I Come Not to Praise the Megachurch

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The church may have begun as a non-spiritual entity, a business of some sort that was judged insufficiently profitable. Maybe it was one of those sprawling climate-controlled storage facilities, for example, the kind assembled from pre-fab insulated concrete forms, crafted not for enlivening souls but for storing up the treasures that have no place elsewhere.

But likely it was intended as a church from the beginning, a box, yes, but a box whose utilitarianism is a testimony befitting the Horatio Alger genesis tale of the modern American church: We began in a warehouse; we began in a living room; we began in a movie theater. In the beginning we sat on borrowed semi-circled folding chairs and read the Word from our soft well-worn leather-bound Bibles and the Word was with us and the Word was us. [Read more...]

Wrestling with Sunday Mornings

14597764532_57904b2b45_zThis past Saturday afternoon I warned my husband, “I’m not going to church tomorrow.” In the morning when he went off early to help with music for the service, I went for a walk, made bacon and eggs, sat by an open window, and read every single page of the New York Times.
I really, really enjoy not going to church.

I’ve been going to Sunday services nearly every week as far back as I can remember. I figure that between ages four and forty-four I’ve been to around 1600-1800 church services, subtracting vacation and sick days and adding the years I went twice on a Sunday.
That’s a lot of church services. I feel like I need a break, at least from attendance as my default setting, and while I feel relieved to come to this awareness and sense that it might be okay to take a break, there’s also sadness and a pinch of fear.

The sadness is because my identity as a churchgoer is such a longstanding part of me—I literally don’t know a life without it. The thought of changing that brings with it a sense of loss of something that has mattered a great deal to me at various points in my life. There’s also the sadness of thinking that perhaps the entire experience of church as I know it is a failed experiment in Christian community that got off track long ago. I’m not saying it is (and I’m not saying it isn’t), but even entertaining that thought makes me sad. [Read more...]

Art on Fire: The Life and Work of Melissa Weinman, Part 1

By: Richard Cole

Weinman_Even the Night Shall Be Light About Me_2_web (1)In a recent painting by Melissa Weinman, a small, white rose floats over darkness. The rose is in full blossom, almost blown, and crowned by a pale fire rising from its petals like mist.

The effect is arresting, almost hallucinatory, but this is not an image that is merely unusual—a pretty flower on fire. Instead, the painting holds us in abeyance. We enjoy both what we can see and what escapes us. We have the sense that this is not the odd, passing moment but a steady state, something more than physical that is burning with something more than fire.

The painting’s title, “Even the Night Shall Be Light About Me,” a quote from Psalm 139, directs us to think in terms of sacred art. But to better understand this image and the beauty it portrays, we also need to approach it as art deeply informed by the spiritual life of the artist. [Read more...]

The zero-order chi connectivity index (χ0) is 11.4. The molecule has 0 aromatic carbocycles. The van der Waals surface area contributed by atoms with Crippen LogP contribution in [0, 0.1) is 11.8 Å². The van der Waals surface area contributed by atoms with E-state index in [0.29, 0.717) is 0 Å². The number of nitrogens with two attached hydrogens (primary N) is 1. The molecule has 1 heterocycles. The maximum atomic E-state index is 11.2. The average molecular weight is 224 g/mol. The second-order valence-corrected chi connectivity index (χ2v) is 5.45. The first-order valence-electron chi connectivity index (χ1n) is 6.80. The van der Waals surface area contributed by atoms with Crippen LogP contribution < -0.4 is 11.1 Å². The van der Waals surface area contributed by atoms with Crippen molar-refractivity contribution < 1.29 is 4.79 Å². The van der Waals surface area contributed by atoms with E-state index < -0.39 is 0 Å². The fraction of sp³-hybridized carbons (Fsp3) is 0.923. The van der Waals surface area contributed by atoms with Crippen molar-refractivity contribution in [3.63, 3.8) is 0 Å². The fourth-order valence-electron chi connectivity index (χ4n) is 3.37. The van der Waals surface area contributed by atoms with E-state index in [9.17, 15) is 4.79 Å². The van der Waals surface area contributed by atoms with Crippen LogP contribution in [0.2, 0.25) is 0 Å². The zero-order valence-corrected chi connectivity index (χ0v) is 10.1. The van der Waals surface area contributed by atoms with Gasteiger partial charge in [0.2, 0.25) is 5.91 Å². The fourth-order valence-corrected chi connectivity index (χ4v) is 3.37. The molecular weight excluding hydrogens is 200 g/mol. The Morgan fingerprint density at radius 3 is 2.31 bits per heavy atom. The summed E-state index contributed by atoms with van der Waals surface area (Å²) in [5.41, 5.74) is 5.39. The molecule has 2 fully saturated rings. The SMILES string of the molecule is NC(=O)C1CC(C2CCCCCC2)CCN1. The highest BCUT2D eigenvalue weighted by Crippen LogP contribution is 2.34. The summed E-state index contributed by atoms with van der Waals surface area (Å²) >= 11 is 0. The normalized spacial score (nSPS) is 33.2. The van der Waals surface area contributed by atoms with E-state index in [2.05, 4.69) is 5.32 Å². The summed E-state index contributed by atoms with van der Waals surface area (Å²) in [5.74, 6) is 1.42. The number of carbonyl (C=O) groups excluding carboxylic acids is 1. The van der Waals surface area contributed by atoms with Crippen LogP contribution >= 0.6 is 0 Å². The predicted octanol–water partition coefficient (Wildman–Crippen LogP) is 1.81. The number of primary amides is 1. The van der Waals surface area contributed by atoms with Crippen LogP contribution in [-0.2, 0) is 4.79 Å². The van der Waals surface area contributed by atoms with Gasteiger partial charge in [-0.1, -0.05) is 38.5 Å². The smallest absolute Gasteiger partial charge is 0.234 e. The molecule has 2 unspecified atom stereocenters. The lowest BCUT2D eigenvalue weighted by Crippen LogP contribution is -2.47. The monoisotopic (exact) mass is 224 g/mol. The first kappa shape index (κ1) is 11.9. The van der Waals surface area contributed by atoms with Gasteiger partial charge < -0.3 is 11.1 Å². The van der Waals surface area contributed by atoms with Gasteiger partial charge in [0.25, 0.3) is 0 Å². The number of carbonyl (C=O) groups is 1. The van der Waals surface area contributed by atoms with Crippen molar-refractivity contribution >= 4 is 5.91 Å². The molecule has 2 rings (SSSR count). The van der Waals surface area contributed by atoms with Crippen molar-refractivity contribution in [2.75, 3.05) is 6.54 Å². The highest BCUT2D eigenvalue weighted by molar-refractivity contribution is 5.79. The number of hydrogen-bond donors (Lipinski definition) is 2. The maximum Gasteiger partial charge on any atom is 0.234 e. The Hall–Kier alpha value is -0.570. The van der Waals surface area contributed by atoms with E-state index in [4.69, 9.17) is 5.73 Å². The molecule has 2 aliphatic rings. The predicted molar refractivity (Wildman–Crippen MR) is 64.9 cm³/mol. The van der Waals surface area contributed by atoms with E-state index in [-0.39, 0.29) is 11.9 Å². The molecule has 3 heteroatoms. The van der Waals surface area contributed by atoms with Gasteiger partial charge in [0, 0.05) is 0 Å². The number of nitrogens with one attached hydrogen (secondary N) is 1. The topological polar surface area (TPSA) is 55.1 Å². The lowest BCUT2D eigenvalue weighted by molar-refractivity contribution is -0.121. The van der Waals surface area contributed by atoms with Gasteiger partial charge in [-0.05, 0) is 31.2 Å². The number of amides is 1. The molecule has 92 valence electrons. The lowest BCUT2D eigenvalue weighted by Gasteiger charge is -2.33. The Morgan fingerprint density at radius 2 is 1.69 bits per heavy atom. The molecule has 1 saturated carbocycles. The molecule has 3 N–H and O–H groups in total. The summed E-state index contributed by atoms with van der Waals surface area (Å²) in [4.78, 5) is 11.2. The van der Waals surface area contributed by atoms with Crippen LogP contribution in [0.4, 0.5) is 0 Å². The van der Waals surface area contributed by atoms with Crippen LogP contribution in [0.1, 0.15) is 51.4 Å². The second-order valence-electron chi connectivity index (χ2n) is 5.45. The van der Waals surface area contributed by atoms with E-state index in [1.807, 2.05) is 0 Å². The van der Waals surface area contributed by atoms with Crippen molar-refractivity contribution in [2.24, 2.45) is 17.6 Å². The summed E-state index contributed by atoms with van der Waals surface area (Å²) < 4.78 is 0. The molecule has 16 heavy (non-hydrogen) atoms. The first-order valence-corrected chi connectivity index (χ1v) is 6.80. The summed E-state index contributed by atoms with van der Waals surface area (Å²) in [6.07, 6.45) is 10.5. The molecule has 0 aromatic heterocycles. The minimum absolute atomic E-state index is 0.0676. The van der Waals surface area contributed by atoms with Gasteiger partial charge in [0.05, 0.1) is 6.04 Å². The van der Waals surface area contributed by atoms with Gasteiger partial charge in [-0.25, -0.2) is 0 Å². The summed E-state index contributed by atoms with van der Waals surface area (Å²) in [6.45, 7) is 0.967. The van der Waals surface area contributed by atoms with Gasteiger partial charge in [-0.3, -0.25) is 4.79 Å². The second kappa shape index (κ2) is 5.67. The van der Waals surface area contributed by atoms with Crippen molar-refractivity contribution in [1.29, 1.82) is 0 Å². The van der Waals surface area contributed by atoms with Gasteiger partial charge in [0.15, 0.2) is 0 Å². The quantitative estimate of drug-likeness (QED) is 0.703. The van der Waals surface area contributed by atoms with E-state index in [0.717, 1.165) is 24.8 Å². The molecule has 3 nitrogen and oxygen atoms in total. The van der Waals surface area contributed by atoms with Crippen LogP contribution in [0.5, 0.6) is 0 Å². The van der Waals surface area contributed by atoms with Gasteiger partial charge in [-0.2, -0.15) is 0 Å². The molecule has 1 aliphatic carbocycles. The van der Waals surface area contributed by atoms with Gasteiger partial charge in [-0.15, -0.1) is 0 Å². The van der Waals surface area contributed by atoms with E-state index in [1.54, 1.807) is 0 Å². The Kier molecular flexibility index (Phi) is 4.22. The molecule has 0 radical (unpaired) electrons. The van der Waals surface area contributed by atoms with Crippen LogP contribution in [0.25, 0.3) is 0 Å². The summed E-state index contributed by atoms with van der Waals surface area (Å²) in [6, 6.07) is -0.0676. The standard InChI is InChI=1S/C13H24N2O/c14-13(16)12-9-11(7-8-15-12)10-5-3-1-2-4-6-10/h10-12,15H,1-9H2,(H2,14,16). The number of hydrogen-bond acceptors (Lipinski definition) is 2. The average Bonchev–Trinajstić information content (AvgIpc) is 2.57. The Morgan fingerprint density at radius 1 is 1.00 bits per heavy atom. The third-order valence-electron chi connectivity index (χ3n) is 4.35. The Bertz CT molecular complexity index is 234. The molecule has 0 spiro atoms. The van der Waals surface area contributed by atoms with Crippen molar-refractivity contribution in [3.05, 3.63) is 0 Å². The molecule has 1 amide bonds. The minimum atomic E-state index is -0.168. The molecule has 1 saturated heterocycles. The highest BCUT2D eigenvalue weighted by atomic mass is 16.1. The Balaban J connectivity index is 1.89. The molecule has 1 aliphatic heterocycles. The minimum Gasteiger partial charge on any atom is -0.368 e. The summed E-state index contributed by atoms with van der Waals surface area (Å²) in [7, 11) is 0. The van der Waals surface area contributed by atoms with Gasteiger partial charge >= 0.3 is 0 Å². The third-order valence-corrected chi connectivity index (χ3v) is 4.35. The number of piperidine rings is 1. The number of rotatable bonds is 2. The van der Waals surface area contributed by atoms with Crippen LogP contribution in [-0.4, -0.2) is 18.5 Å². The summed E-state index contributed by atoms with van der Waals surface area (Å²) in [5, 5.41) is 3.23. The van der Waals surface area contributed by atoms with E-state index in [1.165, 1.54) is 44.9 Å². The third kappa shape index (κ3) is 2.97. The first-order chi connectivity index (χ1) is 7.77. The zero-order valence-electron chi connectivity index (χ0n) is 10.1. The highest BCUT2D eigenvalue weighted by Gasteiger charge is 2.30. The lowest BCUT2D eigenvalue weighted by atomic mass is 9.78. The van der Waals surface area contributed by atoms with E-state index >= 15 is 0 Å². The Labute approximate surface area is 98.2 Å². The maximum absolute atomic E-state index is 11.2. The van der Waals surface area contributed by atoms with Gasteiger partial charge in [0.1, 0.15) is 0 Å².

Divine Drudgery

vanTwo weeks after we moved to the Mennonite community in rural Illinois, a baby was born in a teepee in my backyard. My neighbor Angela was a doula and had agreed to let a friend give birth in her own home. I’m not sure even Angela had expected the full-sized teepee to be erected fifty feet from the double sliding glass doors that looked out onto the backyard we shared.

Really, though, we share more than a backyard. Along with five or so families, we live on 180 acres of woods and farmland and dwell in the seven or eight buildings constructed by community members in the seventies and eighties.

That night, the teepee, straight out of the movie Dances with Wolves, was full of smoke, fire, and rain from the fateful thunderstorm whose thrumming rose and fell in pitch with the mother’s vocal contractions.

I stood at the window early the next morning and heard the newborn’s very first cries. And despite the strangeness of it all, I cried too.

Witnessing an unusual birth, living on a farm, rubbing shoulders with hippies, growing and raising our own food: It all sounds so romantic and interesting when I describe it, doesn’t it? [Read more...]

Sunday Morning at Wegmans, Prince George’s County, Maryland

7318387934_a5430df8a7_mIt is the Feast of Pentecost on the Eastern Orthodox calendar, the annual commemoration of the descent of the Holy Spirit on the assembled, expectant, and yet uncomprehending (read: totally clueless) Apostles. It is also the day after B.B. King’s funeral: “The Thrill is Gone” is going yet again, over and over, on the newscasts on the car radio.

And on this festival day, I am feeling once again my status as the Chief of Sinners, slipping out of the house with unwashed hair in a faded, above-the-knee, sleeveless, beach sundress. (So much for all my lurking on frum-clothing websites as of late and our family’s general decision to avoid any commerce on Sunday.) I’ve blown receiving Holy Communion today, having already drunk a lot of coffee in violation of the pre-Communion Fast. I do not feel okay about this, but I have to go to Confession anyway, so this is just another damned thing I can add to the list. [Read more...]


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